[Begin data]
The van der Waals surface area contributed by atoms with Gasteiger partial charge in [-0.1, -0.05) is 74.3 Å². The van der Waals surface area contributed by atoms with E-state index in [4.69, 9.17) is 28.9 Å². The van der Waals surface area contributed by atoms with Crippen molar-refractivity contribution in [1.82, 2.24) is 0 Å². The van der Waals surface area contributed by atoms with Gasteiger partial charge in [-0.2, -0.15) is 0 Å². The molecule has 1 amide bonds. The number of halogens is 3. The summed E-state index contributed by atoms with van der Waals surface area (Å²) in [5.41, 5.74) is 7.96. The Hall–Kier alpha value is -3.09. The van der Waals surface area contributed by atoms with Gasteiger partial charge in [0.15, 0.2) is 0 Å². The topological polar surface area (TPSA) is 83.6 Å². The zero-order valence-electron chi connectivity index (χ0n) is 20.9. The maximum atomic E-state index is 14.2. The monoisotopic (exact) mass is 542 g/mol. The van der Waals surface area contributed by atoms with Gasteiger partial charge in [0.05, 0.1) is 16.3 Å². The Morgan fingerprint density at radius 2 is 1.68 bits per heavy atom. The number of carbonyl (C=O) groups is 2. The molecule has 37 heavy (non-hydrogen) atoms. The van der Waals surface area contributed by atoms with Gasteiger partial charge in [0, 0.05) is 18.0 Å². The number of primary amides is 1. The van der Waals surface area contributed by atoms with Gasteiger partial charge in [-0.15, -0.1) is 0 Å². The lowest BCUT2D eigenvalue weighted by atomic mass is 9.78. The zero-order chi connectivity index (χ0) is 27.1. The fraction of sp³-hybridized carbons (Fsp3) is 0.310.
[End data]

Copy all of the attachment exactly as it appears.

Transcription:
The van der Waals surface area contributed by atoms with Gasteiger partial charge in [-0.1, -0.05) is 74.3 Å². The van der Waals surface area contributed by atoms with E-state index in [4.69, 9.17) is 28.9 Å². The van der Waals surface area contributed by atoms with Crippen molar-refractivity contribution in [1.82, 2.24) is 0 Å². The van der Waals surface area contributed by atoms with Gasteiger partial charge in [-0.2, -0.15) is 0 Å². The molecule has 1 amide bonds. The number of halogens is 3. The summed E-state index contributed by atoms with van der Waals surface area (Å²) in [5.41, 5.74) is 7.96. The Hall–Kier alpha value is -3.09. The van der Waals surface area contributed by atoms with Gasteiger partial charge in [0.15, 0.2) is 0 Å². The topological polar surface area (TPSA) is 83.6 Å². The zero-order valence-electron chi connectivity index (χ0n) is 20.9. The maximum atomic E-state index is 14.2. The monoisotopic (exact) mass is 542 g/mol. The van der Waals surface area contributed by atoms with Gasteiger partial charge in [0.05, 0.1) is 16.3 Å². The Morgan fingerprint density at radius 2 is 1.68 bits per heavy atom. The number of carbonyl (C=O) groups is 2. The molecule has 37 heavy (non-hydrogen) atoms. The van der Waals surface area contributed by atoms with Gasteiger partial charge in [0, 0.05) is 18.0 Å². The number of primary amides is 1. The van der Waals surface area contributed by atoms with Gasteiger partial charge in [-0.15, -0.1) is 0 Å². The lowest BCUT2D eigenvalue weighted by atomic mass is 9.78. The zero-order chi connectivity index (χ0) is 27.1. The fraction of sp³-hybridized carbons (Fsp3) is 0.310.